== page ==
ASTM International News Releases
New ASTM International Petroleum Products Standard Covers Alternatives to Conventional Aviation Fuel
“The issuance of ASTM D7566 is the culmination of a focused, collaborative effort by the commercial aviation industry to move toward more environmentally friendly fuels, and to diversify the suppliers of aviation fuel,” says Mark Rumizen, aviation fuels specialist, Federal Aviation Administration, and chair of the task group that developed ASTM D7566.
Rumizen says that concerns with the future cost and supply of conventionally derived aviation fuel and the imposition of carbon emissions limitations contributed to the development of ASTM D7566.
According to Rumizen, the Commercial Aviation Alternative Fuels Initiative (CAAFI) was established in 2006 to facilitate the introduction of alternative aviation fuels.
“The U.S. Air Force, CAAFI and ASTM Subcommittee J (Section J.06) coordinated the evaluation and qualification of candidate alternative fuels,” says Rumizen. “In support of this effort, Section 6 of Subcommittee J established the synthetic fuels task group to write ASTM D7566 to accommodate blends of conventional aviation turbine fuel with synthesized hydrocarbon blend components.”
In addition to providing requirements for these blends, ASTM D7566 defines specific types of aviation turbine fuel that may contain synthesized hydrocarbons for civil use in the operation and certification of aircraft; it describes fuels found satisfactory for the operation of aircraft and engines.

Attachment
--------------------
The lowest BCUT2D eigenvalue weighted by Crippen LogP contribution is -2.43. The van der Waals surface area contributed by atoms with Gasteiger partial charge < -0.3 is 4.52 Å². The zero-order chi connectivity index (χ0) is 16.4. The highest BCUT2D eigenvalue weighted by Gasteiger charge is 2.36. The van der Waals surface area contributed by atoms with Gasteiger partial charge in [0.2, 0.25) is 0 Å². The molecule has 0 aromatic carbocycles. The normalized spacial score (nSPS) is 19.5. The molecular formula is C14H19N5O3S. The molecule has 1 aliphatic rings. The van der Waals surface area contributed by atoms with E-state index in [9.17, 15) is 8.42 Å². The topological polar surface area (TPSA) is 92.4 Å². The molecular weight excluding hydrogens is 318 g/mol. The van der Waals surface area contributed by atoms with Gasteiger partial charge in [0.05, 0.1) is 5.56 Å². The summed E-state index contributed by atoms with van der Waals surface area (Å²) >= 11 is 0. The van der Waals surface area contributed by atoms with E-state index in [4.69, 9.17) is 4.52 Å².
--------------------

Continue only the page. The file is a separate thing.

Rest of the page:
This initial version of ASTM D7566 provides criteria for the production, distribution and use of aviation turbine engine fuel produced from coal, natural gas or biomass using the Fischer-Tropsch process. However, the standard is structured to accommodate other future types of synthetic fuels produced from non-conventional feedstocks and processes as they are developed. These new fuel types can be added to ASTM D7566 in annexes after they are qualified.
Potential users of ASTM D7566 include all entities involved in the production, transportation, storage, trade and use of aviation turbine engine fuel, including refineries, pipelines, airport fuel farms and airlines.
“It is especially important to have participation from manufacturers of the aircraft and turbine engines, as these require fuel controlled to very high standards,” says Rumizen. “In addition, representatives from companies comprising the aviation fuel infrastructure and biofuel producers would provide expertise and experience that would be very beneficial for development of future annexes of ASTM D7566.”
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